This story is part of CNBC Make It’s Millennial Money series, which details how people around the world earn, spend and save their money.
When Alice Everdeen started recording voiceovers for airlines, video games and corporate companies in 2020, she had to work under a laundry basket lined with a mattress topper to get a clear sound.
Since then, the nature of Everdeen’s freelance job hasn’t changed, but its backdrop has. In September, she and her boyfriend, Jay, moved into their teal 30-foot school bus and started living and working from the road.
Everdeen’s income is also significantly different: Before she started as a voiceover artist, she made $42,000 per year as a content manager for a supplement company. She now makes up to $15,000 every month as a freelance voiceover artist through her personal business and listing her services on platforms like Fiverr.
After expenses, Everdeen made $92,000 in 2021 and has already earned $150,000 this year, according to documents reviewed by CNBC Make It.
“The goal was to make a couple of hundred dollars every month for gas money,” Everdeen, 31, tells CNBC Make It. “Within, I believe, four or five months, I was able to quit my full-time job.”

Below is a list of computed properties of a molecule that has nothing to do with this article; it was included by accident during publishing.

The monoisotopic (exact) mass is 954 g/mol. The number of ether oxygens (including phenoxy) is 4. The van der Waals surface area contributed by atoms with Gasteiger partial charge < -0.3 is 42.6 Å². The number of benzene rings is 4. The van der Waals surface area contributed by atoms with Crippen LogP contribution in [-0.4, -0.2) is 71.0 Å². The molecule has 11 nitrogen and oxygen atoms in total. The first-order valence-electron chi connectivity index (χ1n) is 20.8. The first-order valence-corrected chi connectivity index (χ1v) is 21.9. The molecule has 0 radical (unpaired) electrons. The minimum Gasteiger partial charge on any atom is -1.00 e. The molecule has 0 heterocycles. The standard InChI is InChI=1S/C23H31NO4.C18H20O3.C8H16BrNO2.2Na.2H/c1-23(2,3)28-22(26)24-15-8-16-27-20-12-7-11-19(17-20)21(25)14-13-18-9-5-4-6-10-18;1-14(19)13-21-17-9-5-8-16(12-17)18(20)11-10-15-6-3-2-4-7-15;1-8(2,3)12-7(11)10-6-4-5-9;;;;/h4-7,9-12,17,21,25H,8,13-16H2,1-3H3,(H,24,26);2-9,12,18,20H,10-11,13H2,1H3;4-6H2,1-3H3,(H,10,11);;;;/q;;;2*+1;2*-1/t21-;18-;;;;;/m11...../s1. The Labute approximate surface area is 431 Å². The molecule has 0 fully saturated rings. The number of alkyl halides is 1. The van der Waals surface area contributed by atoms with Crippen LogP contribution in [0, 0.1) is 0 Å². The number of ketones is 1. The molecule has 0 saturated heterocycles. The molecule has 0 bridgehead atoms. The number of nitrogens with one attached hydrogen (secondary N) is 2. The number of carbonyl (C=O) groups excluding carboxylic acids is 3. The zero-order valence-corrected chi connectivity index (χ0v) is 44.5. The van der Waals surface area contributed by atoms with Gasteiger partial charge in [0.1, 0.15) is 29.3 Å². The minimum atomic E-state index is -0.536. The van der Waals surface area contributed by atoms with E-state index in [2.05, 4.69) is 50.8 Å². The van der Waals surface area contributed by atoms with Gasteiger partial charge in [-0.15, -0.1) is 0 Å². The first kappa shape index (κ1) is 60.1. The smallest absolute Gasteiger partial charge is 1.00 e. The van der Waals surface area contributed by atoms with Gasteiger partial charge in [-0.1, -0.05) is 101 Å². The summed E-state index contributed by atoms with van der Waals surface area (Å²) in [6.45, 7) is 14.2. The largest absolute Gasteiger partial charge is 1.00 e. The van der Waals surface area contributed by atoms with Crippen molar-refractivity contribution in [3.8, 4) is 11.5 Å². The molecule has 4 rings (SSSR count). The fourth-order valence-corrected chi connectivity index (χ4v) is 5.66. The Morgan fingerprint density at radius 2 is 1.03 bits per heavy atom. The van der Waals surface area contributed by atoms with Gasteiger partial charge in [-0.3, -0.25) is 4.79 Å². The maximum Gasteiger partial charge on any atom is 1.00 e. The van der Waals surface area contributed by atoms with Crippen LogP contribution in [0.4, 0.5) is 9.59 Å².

Everdeen says her income affords her agency in both her professional and personal lives. She works three to five hours per day on approximately 150 projects per month, and living on a bus means she’s able to travel the country.
But that freedom has a lofty price tag: Everdeen and Jay bought their school bus from a government auction for $7,324 in January 2020. They spent roughly $85,000 and nearly three years transforming it into their new home, and those renovations stand in the way of Everdeen building up her savings account.
Here’s how Everdeen built a six-figure career and how she affords her life on the road.
Everdeen grew up mimicking car commercials on the radio, but after graduating from Rutgers University with a bachelor’s degree in journalism and visual arts in 2013, she didn’t necessarily think her voice would lead to a lucrative career.
But things came full circle in 2018 when Everdeen got her first, and unplanned, voiceover job. She was working for an ad agency, and read clients a script she’d written for a local car dealership in Austin, Texas. They liked her voice so much that they decided not to hire an actor, and just use Everdeen’s voice in the commercial.
Over the ensuing months, Everdeen recorded about 10 spots for the dealership. She left the ad agency for a content manager job at a supplement company, where she made $42,000 per year.